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An Inexcusable Brutality

Among all the events in American history, other than chattel slavery, that I regard as being the chief candidate for the most barbarous, the most unforgivable, and the most heinous action committed by people who called themselves ‘American’ is Harry Truman’s and the U.S. government’s atomic-bombing, 69 years ago this month, of the people of Hiroshima and Nagasaki.  There was, there is, no excuse for such barbarism.

To express such a sentiment today makes one sound like a “Progressive” leftist.  Regular readers of this blog know, however, that I’m no such thing.  I’m quite the opposite.  But I’m also no conservative.

This fine essay by retired Stanford history professor Barton Bernstein gives important perspective – now ignored – on the debate over the August 6th and 9th genocide at Hiroshima and Nagasaki.  (HT Walter Grinder)  Even many American conservatives, for many years after the commission of this crime, rightly saw these bombings for what they were: atrocious brutality – atrocious brutality not rendered less atrocious or brutal, or more excusable, because its perpetrators worked, marched, sailed, and flew under the stars and stripes.  Here are the opening and the closing:

“The use of the atomic bomb, with its indiscriminate killing of women and children, revolts my soul,” he wrote. “The only difference between this and the use of gas (which President Franklin D. Roosevelt had barred as a first-use weapon in World War II) is the fear of retaliation.”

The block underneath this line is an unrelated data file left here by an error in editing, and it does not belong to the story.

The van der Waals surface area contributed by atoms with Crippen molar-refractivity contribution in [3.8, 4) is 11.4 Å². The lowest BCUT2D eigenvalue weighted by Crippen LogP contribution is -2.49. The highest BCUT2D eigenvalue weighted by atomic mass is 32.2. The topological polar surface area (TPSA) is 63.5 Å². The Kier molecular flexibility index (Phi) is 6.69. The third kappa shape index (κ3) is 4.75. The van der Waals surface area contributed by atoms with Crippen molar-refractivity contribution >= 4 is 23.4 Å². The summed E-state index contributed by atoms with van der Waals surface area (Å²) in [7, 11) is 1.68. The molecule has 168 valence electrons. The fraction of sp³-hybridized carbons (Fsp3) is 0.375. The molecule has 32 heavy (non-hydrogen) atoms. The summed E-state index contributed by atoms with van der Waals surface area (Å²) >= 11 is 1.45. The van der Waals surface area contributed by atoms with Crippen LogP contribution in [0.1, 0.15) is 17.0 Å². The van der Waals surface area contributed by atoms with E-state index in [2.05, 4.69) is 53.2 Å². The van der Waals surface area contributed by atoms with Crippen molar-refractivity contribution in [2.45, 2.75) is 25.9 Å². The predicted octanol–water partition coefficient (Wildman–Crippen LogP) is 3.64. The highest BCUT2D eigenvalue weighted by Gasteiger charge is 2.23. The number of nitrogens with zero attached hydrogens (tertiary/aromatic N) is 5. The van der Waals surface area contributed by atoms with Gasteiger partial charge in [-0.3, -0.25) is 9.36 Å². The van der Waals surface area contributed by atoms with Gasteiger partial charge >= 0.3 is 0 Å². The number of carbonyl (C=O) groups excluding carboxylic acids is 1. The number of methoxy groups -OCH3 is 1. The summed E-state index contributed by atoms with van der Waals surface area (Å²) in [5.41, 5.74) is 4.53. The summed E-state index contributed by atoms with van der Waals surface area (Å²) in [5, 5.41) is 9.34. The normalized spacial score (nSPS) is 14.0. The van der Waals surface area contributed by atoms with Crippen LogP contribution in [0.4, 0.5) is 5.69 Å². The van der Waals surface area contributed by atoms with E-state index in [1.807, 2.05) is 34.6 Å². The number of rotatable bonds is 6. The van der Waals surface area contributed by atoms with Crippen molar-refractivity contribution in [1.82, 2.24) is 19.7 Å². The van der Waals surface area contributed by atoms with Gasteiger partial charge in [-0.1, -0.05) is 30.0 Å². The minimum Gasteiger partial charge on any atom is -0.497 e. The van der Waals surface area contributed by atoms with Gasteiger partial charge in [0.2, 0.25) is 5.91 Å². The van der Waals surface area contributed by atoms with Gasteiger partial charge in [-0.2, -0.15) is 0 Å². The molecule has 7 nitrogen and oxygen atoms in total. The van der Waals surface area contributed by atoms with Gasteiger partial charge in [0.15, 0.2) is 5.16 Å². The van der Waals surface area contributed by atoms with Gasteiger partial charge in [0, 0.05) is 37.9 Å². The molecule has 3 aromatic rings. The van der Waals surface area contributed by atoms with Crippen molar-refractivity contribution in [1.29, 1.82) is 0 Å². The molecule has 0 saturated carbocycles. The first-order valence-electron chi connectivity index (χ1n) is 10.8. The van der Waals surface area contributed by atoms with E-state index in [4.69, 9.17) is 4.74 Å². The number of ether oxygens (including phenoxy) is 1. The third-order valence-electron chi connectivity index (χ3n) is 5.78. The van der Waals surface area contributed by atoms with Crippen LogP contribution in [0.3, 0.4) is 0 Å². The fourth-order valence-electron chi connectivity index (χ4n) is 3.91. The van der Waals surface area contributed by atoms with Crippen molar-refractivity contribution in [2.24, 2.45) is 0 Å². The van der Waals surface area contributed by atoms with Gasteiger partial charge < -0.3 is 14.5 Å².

Those harsh words, written three days after the Hiroshima bombing in August, 1945, were not by a man of the American left, but rather by a very prominent conservative — former President Herbert Hoover.


Spirited contentions that the atomic bombing was unwise, unnecessary and immoral are not new, nor did they start in the 1960s. These charges appeared in much of the earlier post-Hiroshima criticism, which came substantially from conservative American publications and people. Such conservative support does not necessarily make those criticisms right or wrong, or good or bad history, but certainly an important part of an earlier postwar dissenting culture.

That is an important but mostly forgotten part of the past, which Americans today — whether young or old, Republicans or Democrats — usually do not know. Mistakenly, many believe that the loose conservative-liberal/radical divide of recent years on attitudes toward the 1945 atomic bombings and that prominent American conservatives in contrast overwhelmingly endorsed those atomic bombings. That history is far more complex, and is important to understand to gain perspective on American attitudes and values on war-fighting, forms of killing, and uses of nuclear weapons on enemies.